Meet the Notts students doing their study abroad from home

‘I have to do all-nighters Monday to Thursday to attend my lectures’

In the wake of the coronavirus pandemic with lockdown impending, students on their year abroad were rushed back to the UK, unable to finish their studies internationally. Now, many UoN students are having to work to the timezones of the countries they were supposed to be in—some at quite frankly ridiculous hours.

The Nottingham Tab spoke to students currently completing their year (or semester) abroad from home and here’s what they had to say.

Robyn, University of Canterbury (New Zealand)

Robyn on her year abroad in Kaikoura, NZ

Since arriving back from New Zealand, Robyn is massively struggling to keep up with her work and lectures, with a time difference of 11 hours.

She told the Nottingham Tab that studying online with the 11 hour time difference is “a bit of a killer.” She added, with her 13 due assignments, that New Zealand has so many more deadlines “compared to the UK.”

With her normal ‘day’ of work starting at 10pm and finishing at 4am, she is unsurprisingly facing difficulties with her studies and grades. “I feel like my grades are dropping dramatically because of not being able to stay up or pay attention at 4am. It sucks sleeping through the day and I miss the sunshine!

“I’m going crazy and nocturnal. It’s a kick in the teeth.”

Alice, The University of Queensland (Australia)

Alice on her semester abroad in Australia

One month into her semester abroad in Australia, Alice rushed back to the UK with coronavirus threats surfacing. Speaking to The Tab Nottingham, she admitted: “UoN have been completely useless in providing information and support.”

Receiving only one email from the university saying “abroad students could return if they wanted”, Alice felt completely overlooked during this anxious period.

Alice believes that “there are still quite a lot of students stuck abroad”. By the time they figured out if they should come back or not it was “too late.” She says this is, at least in part, due to the “complete” lack of guidance from the university.

Addressing the university on the matter she feels that, “as soon as term started abroad UoN took the stance that we were no longer their responsibility. I have still had no communication from the Study Abroad office, they don’t know that I’m in the UK and not Australia, and frankly they don’t care.”

Sarah, Heidelberg University (Germany)

The Old Bridge in Heidelberg, where Sarah was supposed to be studying this semester. (Image via Hermann Luyken, Creative Commons License)

Sarah never made it to Germany. Heidelberg University’s second semester, which Sarah was scheduled to attend, didn’t start until May and Sarah hadn’t had any classes since UoN’s first semester finished in December. So, in order to finish the year, she is now taking Heidelberg’s modules from home.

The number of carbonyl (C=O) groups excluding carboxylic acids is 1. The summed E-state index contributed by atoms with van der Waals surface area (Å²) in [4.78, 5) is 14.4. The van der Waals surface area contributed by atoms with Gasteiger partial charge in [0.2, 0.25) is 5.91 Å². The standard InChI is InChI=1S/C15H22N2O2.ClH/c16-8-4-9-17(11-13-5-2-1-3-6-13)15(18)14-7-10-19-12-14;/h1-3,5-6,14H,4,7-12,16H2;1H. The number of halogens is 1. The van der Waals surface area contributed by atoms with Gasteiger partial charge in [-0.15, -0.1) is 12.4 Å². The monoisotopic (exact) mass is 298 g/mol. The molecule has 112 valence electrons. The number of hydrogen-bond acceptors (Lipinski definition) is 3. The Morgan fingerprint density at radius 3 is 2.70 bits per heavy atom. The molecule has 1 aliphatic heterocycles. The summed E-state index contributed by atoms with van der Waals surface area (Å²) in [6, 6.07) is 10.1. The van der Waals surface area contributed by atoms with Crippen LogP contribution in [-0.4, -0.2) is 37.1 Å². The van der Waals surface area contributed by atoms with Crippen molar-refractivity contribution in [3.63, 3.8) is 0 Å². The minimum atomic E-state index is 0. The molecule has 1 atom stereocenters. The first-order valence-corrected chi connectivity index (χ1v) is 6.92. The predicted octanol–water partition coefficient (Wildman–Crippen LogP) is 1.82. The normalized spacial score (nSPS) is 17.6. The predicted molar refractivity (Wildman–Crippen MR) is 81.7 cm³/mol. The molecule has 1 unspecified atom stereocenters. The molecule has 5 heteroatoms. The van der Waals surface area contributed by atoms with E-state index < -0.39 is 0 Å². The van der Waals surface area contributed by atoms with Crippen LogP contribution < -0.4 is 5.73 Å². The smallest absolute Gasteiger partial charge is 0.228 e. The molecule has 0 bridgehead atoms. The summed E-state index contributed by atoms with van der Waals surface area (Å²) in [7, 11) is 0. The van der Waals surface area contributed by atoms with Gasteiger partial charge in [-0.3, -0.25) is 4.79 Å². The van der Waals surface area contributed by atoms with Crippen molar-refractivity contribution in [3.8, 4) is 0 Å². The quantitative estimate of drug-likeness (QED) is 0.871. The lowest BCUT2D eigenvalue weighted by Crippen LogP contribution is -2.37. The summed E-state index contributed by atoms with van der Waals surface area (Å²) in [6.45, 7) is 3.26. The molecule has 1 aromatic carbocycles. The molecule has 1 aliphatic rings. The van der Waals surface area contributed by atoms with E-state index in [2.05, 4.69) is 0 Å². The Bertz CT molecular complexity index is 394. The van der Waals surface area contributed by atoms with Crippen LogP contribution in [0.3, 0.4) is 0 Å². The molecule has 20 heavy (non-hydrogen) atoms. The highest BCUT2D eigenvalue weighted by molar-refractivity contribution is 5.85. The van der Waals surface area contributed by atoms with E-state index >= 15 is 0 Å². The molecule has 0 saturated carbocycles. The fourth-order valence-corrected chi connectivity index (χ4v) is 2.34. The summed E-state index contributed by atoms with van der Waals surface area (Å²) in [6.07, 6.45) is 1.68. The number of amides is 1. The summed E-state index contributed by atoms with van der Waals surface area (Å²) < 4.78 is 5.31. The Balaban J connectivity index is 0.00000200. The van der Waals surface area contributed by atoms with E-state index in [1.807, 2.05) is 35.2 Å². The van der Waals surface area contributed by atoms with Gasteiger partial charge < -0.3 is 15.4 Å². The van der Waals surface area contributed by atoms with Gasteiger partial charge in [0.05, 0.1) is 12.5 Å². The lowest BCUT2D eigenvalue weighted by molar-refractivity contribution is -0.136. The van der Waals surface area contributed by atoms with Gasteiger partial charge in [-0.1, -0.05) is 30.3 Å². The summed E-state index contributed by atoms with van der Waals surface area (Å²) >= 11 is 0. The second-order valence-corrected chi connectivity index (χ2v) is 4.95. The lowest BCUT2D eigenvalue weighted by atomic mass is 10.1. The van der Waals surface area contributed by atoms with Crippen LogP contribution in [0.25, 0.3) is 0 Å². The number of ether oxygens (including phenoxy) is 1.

Initially, Sarah forgot that Germany is an hour ahead of the UK. And, when she logged in for the first time she found herself  ‘walking in’ an hour late—just as the lecture was finishing.

Thankfully, she was on time for her lecture the next day. Only, this time, she still had her green screen background as a “drunken picture of her and her mates” from their latest Zoom pub quiz.

James, The University of Hong Kong and University of Melbourne (Australia)

Trinity College, University of Melbourne (Image via Wikipedia)

James had to abandon his year abroad twice. The first time was in November due to the Hong Kong protests, the second in April due to the pandemic.

He says he is “disappointed, but being realistic [he’s] not the greatest victim” and that he thinks “being upset about it would be unfair to those who have actually suffered.” However, he added that the time difference has presented extreme difficulties as he “does all nighters Monday to Thursday” and his grades have suffered massively since leaving as he “struggles to keep up.”

The Nottingham Tab discovered that these four cases are not remote, either. Many students, from UoN and beyond, are currently having to work out of sync with UK time in order to attend seminars and lectures so that they can gain enough credits to finish the year.

For some, what began as an exciting prospect, to learn in a foreign country, has quickly become a nightmare.

A spokesperson for The University of Nottingham said: “We are sorry to hear of any student experiencing difficulties due to the global pandemic and would advise them to raise any concerns with their tutors in the first instance.

“At the onset of the global pandemic, we advised students studying abroad to return and continue their studies in the UK to protect their health and avoid getting caught in the global shutdown.

“Since then we have been providing tailored academic and wellbeing support for each student. We understand that this is a challenging time for many in our University community and will continue to do everything we can to support them.”

If you are a Notts study abroad student with a story you’d like to share, please get in touch with us via message on our Facebook Page.

“James” and “Sarah” are fake names, changed on the grounds of preserving anonymity.